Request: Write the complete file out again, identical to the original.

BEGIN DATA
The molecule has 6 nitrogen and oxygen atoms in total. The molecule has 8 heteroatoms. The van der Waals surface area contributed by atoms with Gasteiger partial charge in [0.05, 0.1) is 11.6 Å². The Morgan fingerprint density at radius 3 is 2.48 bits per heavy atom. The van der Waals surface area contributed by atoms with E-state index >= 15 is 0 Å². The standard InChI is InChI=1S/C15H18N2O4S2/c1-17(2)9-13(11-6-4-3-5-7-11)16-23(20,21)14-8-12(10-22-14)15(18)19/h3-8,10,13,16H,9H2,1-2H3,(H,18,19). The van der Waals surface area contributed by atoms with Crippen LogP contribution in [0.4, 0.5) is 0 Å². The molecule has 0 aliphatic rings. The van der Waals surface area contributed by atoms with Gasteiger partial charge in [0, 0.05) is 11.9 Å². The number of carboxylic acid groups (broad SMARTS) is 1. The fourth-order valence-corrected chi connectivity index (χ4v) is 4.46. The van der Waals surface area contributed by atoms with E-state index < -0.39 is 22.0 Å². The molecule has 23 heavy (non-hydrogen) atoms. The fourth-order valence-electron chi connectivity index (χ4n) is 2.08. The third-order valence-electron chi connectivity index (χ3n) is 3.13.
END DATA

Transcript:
The molecule has 6 nitrogen and oxygen atoms in total. The molecule has 8 heteroatoms. The van der Waals surface area contributed by atoms with Gasteiger partial charge in [0.05, 0.1) is 11.6 Å². The Morgan fingerprint density at radius 3 is 2.48 bits per heavy atom. The van der Waals surface area contributed by atoms with E-state index >= 15 is 0 Å². The standard InChI is InChI=1S/C15H18N2O4S2/c1-17(2)9-13(11-6-4-3-5-7-11)16-23(20,21)14-8-12(10-22-14)15(18)19/h3-8,10,13,16H,9H2,1-2H3,(H,18,19). The van der Waals surface area contributed by atoms with Crippen LogP contribution in [0.4, 0.5) is 0 Å². The molecule has 0 aliphatic rings. The van der Waals surface area contributed by atoms with Gasteiger partial charge in [0, 0.05) is 11.9 Å². The number of carboxylic acid groups (broad SMARTS) is 1. The fourth-order valence-corrected chi connectivity index (χ4v) is 4.46. The van der Waals surface area contributed by atoms with E-state index < -0.39 is 22.0 Å². The molecule has 23 heavy (non-hydrogen) atoms. The fourth-order valence-electron chi connectivity index (χ4n) is 2.08. The third-order valence-electron chi connectivity index (χ3n) is 3.13.